We’re halfway through the advent and here
is part two of my Whisky Advent Calendar summary.

The next 7 Whiskies of the Advent Calendar

7th – Austrian Single Malt Whisky Wieser Distillery
We start week two with a Whisky from
Austria. Not many people know that there is such a thing as an Austrian Whisky.
We in Austria have around 50 – compared to Scottish standards very small –
distilleries. Some of them produce even that little that you will not get a
hold on some Whisky. Around 35 produce enough Whisky that you may get some on
the market. But mainly you will have to get it directly from the distillery.
2012 the “Austrian Whisky Association – AWA” was founded. They try to
make Austrian Whisky known in Austria and Europe. There are currently 13
members in the AWA. Just check them out. Austrian Whisky can be interestingly
different to Scottish and even Irish Whisky! Some are very good some aren’t.
But don’t try and compare them to their “great” brothers. Austrian
Whisky is a typical Austrian product just as Scottish Whisky is to Scotland.
I’ve already tasted this Whisky before, so I decided to look back after
I did the tasting. Well, it was very similar, but the score was a little bit
lower than before. I decided to merge the two tastings and create a mean with
the two scores.

My Tastingnotes
Age: 5yo
ABV: 43%
Distillery: Wieser, Austria
Colour: light golden
Nose: very light, apple, some toffee and chocolate,
marzipan and hints of fresh wood, some lemon and a little bit rye(?), with time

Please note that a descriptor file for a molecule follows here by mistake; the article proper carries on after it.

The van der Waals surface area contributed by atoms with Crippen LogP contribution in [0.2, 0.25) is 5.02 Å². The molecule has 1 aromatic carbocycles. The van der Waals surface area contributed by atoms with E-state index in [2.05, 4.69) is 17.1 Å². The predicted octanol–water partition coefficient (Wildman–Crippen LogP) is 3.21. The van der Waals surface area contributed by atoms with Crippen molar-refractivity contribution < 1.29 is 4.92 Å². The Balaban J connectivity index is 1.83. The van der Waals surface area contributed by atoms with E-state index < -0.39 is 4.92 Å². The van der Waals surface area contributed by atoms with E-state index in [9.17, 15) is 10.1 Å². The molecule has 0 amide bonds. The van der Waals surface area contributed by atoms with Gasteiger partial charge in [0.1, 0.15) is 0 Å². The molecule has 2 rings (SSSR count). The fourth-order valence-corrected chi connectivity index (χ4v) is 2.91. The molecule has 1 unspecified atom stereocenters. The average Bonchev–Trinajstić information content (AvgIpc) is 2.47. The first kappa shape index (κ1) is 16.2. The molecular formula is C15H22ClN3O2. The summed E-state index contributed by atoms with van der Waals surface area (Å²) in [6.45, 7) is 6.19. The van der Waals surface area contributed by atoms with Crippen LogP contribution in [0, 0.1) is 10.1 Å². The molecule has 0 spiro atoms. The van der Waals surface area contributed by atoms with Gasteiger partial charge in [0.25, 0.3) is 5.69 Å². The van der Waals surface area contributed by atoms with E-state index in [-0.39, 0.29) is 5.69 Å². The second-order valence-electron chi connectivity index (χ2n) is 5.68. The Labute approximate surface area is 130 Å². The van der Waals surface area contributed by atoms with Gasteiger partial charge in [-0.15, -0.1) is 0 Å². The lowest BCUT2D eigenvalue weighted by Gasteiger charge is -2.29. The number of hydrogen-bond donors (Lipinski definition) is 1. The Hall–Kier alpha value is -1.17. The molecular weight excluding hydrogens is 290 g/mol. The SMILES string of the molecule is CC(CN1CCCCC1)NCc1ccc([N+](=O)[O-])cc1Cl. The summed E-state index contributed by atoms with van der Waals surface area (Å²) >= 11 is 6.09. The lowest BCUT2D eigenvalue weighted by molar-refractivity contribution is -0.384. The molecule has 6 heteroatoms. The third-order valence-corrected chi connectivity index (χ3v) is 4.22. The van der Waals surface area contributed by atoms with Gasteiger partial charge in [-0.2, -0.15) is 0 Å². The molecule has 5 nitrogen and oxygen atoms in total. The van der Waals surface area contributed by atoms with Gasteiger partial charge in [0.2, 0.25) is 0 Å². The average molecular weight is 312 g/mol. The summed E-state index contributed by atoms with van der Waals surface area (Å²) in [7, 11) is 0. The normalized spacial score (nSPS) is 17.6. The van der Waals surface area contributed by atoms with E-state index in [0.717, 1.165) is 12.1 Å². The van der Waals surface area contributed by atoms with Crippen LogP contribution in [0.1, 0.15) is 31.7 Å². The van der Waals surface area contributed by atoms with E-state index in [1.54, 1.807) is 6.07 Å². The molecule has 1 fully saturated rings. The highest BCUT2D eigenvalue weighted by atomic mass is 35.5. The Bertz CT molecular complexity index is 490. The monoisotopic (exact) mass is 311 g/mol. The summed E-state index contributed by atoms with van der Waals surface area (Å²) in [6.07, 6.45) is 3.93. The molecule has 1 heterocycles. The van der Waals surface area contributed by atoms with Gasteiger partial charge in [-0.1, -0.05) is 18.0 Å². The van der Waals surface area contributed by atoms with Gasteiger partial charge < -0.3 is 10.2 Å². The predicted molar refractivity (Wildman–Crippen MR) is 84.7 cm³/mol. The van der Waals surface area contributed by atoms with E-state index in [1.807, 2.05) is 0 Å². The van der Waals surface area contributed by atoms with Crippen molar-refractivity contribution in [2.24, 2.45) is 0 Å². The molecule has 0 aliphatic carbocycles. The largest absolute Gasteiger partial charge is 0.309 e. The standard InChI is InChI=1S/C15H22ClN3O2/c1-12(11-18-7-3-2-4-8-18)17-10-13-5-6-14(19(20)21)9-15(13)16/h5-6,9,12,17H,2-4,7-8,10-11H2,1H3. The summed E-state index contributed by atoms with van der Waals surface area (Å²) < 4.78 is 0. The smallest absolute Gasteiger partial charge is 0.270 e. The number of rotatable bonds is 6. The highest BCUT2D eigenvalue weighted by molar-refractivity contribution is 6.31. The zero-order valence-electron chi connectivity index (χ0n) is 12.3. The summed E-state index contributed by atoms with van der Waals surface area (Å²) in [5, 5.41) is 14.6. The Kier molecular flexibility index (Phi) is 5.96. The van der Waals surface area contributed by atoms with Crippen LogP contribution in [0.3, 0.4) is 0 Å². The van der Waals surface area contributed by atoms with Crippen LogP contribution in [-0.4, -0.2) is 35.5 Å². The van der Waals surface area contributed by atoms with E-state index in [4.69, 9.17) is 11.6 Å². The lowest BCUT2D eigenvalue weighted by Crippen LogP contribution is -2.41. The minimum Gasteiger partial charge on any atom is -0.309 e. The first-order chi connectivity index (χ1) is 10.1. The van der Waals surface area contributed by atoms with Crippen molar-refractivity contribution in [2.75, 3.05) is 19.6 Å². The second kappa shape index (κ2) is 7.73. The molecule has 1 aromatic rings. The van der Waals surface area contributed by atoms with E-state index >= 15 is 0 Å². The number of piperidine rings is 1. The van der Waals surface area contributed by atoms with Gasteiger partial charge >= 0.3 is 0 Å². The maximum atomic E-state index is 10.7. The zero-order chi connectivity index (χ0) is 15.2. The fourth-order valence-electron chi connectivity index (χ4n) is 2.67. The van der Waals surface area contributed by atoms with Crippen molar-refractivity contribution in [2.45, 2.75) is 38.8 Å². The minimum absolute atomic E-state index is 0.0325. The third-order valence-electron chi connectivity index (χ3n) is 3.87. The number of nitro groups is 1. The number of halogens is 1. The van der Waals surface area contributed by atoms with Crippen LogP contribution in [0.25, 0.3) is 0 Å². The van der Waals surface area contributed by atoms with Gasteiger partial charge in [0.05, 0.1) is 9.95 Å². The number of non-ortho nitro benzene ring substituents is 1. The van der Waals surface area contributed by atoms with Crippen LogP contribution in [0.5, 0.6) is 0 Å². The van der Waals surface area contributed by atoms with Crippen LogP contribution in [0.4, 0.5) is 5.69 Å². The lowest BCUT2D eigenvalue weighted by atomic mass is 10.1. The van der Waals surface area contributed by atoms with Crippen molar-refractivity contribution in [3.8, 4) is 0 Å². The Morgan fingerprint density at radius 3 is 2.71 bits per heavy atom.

there’s still the keen notes from freshly distilled alcohol.
Body: smooth
Palate: Fresh wood, sweet, some lemon(?) and hints of pepper
Finish: warming, not very long but oily
My score: 68
8th – Scotch Speyside Single Malt Whisky Inchgower Distillery
Back to the main land of Whisky. This
distillery is located north to Keith not far away from Elgin. So we’re talking
Speyside! Despite the fact that the distillery is capable of producing roughly
2m litres alcohol per annum it is widely unknown. Only a small fraction from
the Diago distillery is designated to become a Single Malt. Every other drop is
for the blending industry, mainly Johnny Walker. There is something special
about this Whisky. It is bottled as a so called “Cask Strength”.
Nothing new for me, but great to have it in a Advent Calendar. Instead of
diluting the finished Whisky with water to 40 to 46% abv (drinking strength)
this Whisky is bottled with the alcoholic content as it comes out of the cask
therefore “Cask Strength”. Caution is advised for the inexperienced
Whisky drinker. These “Cask Strength” Whiskies can be quite strong
and sometimes some drops of water may be a good idea. And with this particular
Whisky it was a good idea!
My Tastingnotes
Age: 15yo
ABV: 57.7%
Distillery: Inchgower
Colour: deep amber
Nose: Fresh notes from apple and lemon, some nutty aromas
with hints of iodine, a little bit fresh spirit and some dried fruits are there
+H2O: With water the spirit develops even more
dried fruits but also some sweetness from toffee and vanilla.
Body: full and intense
Palate: Boooooom, very intense at the beginning. Didn’t
expect this! After the initial surprise there is lots of toffee and spices
combined with some lemon and oak wood.
+H2O: With water this nice dram becomes much
soother but nevertheless intense. Jupp there’s defiantly toffee and pepper!
Finish: very long, as expected
My score: 87
9th – Irish Single Malt Whiskey “Jacks Choice” Sauternes Cask Finish
Again on the green Island. This Whiskey
was chosen by Jack Teeling (yes the one from Teeling Whiskey) and after 11
years in an American oak cask it was finished for 3 more months in a Sauternes